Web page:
MONM 2011 weekend quickies: Harry Nilsson, Sons and Daughters of Lite
Harry Nilsson – Pussy Cats (1974, RCA Victor)
The sound of talented people having way too much fun in the studio, laying down raucous covers and blackly funny ballads with little regard for coherence or flow. Nilsson was sick, so his usual honey voice is barely even a rasp by the time he’s rockin’ round the clock at the end. Production by John Lennon is as raw as Nilsson’s voice, and a backing band that includes Keith Moon and Ringo Starr (at the same time!) gets plenty splenetic when it’s called for. Of the originals, “All My Life” is tops, an upbeat downer that sums up the spirit of the sessions pretty well, and if the ballads aren’t Nilsson’s best, they’re still better than most. But it’s the covers (“Many Rivers to Cross,” “Loop de Loop”, “Rock Around the Clock”), ramshackle as they are, that really sell the experience.
Sons and Daughters of Lite – Let the Sun Shine In (Reissued 1999, Luv N’ Haight)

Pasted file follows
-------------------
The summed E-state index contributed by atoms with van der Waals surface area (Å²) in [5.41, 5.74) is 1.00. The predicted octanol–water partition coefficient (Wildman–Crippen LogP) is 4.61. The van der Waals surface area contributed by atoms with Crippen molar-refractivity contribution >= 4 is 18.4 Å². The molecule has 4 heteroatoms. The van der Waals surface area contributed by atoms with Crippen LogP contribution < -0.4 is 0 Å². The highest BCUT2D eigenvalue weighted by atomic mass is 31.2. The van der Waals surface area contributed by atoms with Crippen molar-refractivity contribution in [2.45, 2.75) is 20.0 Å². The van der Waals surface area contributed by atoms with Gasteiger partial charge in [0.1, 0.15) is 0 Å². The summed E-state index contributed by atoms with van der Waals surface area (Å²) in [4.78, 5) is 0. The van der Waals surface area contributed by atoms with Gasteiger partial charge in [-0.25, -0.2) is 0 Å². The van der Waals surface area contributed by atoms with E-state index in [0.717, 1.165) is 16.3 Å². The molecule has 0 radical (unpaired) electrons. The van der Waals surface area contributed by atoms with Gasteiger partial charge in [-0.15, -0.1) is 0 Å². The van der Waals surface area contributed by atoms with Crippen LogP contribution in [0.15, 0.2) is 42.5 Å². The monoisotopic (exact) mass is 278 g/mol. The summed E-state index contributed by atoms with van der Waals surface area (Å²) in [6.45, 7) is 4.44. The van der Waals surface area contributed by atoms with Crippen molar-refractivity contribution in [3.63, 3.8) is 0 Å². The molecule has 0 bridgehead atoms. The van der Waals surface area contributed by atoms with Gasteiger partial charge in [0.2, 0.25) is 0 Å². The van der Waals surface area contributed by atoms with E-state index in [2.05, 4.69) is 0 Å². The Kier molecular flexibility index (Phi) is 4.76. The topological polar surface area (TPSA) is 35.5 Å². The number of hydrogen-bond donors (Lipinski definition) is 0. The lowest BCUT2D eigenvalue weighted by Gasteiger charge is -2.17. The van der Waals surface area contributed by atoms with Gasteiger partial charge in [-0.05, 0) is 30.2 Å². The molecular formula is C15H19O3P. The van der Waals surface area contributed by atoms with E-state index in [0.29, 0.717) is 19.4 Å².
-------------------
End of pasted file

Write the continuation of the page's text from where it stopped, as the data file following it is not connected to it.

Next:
Mellow Afro-soul from the early ’70s San Francisco scene – apparently these guys opened for Fela and Sun Ra during their run. Given that, you might not expect the grooves to be as mellow as they are, but the funk and Afro-beat influences are softened by a fondness for blissful grooves and vibraphone melodies. That sometimes means that you’re left waiting for a track to kick in when it’s never gonna, but once you accept it for what it is, the stew of influences is pretty impressive. Bouts of over-singing occasionally shift things from hypnotic to piercing, but the opening twosome (the title track and “Fly Away”) are good enough that they could’ve been followed by a half hour of silence and the album still would’ve been worthwhile.